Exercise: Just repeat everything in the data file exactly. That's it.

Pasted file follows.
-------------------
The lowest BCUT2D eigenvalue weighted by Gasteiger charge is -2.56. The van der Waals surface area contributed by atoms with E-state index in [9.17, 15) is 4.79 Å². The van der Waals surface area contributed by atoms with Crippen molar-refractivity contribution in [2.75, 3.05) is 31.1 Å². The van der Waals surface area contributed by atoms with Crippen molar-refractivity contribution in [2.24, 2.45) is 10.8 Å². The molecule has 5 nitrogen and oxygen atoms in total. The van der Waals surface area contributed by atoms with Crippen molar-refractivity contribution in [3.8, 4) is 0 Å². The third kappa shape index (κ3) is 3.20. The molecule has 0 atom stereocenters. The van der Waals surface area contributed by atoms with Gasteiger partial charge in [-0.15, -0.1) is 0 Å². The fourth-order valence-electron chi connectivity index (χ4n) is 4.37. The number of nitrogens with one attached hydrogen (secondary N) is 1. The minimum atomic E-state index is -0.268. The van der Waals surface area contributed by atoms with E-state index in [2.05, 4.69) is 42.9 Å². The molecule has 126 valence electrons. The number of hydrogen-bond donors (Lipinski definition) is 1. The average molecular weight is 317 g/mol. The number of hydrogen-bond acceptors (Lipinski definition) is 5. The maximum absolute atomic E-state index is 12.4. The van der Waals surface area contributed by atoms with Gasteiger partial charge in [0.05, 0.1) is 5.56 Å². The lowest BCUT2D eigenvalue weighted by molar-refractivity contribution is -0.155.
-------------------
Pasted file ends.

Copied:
The lowest BCUT2D eigenvalue weighted by Gasteiger charge is -2.56. The van der Waals surface area contributed by atoms with E-state index in [9.17, 15) is 4.79 Å². The van der Waals surface area contributed by atoms with Crippen molar-refractivity contribution in [2.75, 3.05) is 31.1 Å². The van der Waals surface area contributed by atoms with Crippen molar-refractivity contribution in [2.24, 2.45) is 10.8 Å². The molecule has 5 nitrogen and oxygen atoms in total. The van der Waals surface area contributed by atoms with Crippen molar-refractivity contribution in [3.8, 4) is 0 Å². The third kappa shape index (κ3) is 3.20. The molecule has 0 atom stereocenters. The van der Waals surface area contributed by atoms with Gasteiger partial charge in [-0.15, -0.1) is 0 Å². The fourth-order valence-electron chi connectivity index (χ4n) is 4.37. The number of nitrogens with one attached hydrogen (secondary N) is 1. The minimum atomic E-state index is -0.268. The van der Waals surface area contributed by atoms with E-state index in [2.05, 4.69) is 42.9 Å². The molecule has 126 valence electrons. The number of hydrogen-bond donors (Lipinski definition) is 1. The average molecular weight is 317 g/mol. The number of hydrogen-bond acceptors (Lipinski definition) is 5. The maximum absolute atomic E-state index is 12.4. The van der Waals surface area contributed by atoms with Gasteiger partial charge in [0.05, 0.1) is 5.56 Å². The lowest BCUT2D eigenvalue weighted by molar-refractivity contribution is -0.155.